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Showing 3 articles from July 12, 2012.

FrontPage News

Fancy Farm 2012 going to get fancier
Fancy Farm 2012 going to get fancier

(Murray, KY - July 12, 2012) - Mark Wilson, who chairs the political portion of the Fancy Farm Picnic said today that a surrogate for presidential candidate Mitt Romney has volunteered to speak on the former Governor's behalf at the Picnic on August 4th.  The volunteer is a Florida elected official.

Wilson has contacted Kentucky Dem Chair Dan Logsden to see about a surrogate for President Obama also speaking at the Picnic.

Wilson also said that preparations are well along the way to being ready for thousands of visitors who come for barbecue, bingo and political stump speakin'. (Let's hope Wilson has an in with the weatherman!)  

 

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Politics & Government

Adam Edelen Selected as One of Nation’s Top Pro-Growth Progressive Leaders
Auditor Adam Edelen also cited for working to make special districts accountable.
Adam Edelen Selected as One of Nation’s Top Pro-Growth Progressive Leaders

(July 12, 2012) - Today, Kentucky Auditor Adam Edelen was selected as one of fifteen rising leaders from across the country to join the NewDEAL, a national network that highlights innovative ideas from state and local elected leaders who are pro-growth progressives.

Governor Martin O’Malley of Maryland and U.S. Senator Mark Begich of Alaska, Honorary Chairs of the NewDEAL, recognized Adam Edelen for his work to make Kentucky’s Medicaid system more effective, efficient, and accountable.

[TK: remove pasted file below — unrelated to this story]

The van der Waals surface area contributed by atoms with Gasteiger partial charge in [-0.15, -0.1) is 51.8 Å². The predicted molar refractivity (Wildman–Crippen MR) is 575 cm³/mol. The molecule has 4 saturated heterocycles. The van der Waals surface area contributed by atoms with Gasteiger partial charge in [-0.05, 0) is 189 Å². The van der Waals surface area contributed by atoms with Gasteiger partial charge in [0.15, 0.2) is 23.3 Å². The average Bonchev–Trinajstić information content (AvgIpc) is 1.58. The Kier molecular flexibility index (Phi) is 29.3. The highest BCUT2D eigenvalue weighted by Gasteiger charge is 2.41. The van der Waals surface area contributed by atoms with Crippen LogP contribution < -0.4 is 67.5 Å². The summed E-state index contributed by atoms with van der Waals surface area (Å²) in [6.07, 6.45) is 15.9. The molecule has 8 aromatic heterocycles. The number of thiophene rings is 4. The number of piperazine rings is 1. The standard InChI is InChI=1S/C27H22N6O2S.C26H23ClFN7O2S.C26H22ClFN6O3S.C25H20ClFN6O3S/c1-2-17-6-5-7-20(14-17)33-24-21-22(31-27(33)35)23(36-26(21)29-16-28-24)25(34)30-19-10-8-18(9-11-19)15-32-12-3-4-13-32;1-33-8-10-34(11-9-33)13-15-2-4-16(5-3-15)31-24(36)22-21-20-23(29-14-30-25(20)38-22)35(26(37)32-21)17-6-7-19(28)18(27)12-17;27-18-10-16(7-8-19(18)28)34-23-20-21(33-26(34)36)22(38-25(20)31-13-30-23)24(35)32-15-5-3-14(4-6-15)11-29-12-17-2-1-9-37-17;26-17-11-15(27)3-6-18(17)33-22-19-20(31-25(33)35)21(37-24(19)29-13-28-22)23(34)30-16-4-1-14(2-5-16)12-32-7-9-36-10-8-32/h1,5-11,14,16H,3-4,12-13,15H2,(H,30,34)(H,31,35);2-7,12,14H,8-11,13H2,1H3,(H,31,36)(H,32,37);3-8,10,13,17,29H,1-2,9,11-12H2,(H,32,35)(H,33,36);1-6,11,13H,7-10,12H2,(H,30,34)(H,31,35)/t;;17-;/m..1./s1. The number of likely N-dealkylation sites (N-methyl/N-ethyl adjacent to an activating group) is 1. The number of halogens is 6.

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MSU biomass program draws praise from Ag Commish Comer
Ag Commissioner James Comer congratulates Dr. Tony Brannon for biomass program
MSU biomass program draws praise from Ag Commish Comer

(Murray, KY – July 12, 2012) – It was a very good day for Dr. Tony Brannon. The Dean of the Hutson School of Agriculture at Murray State heard speaker after speaker, including the young Commissioner of Agriculture applaud him for being “crazy” for bringing a biomass program to the University.  Not just bringing the program, but convincing everyone, including deans of other colleges to join him in what must have seemed a quixotic adventure.

Brannon recruited university administrators, deans of the colleges of business and science, the area development district, outreach, business development, local farmers and state agriculture officials to begin the process of making new agricultural products and a new agricultural market where none existed before.

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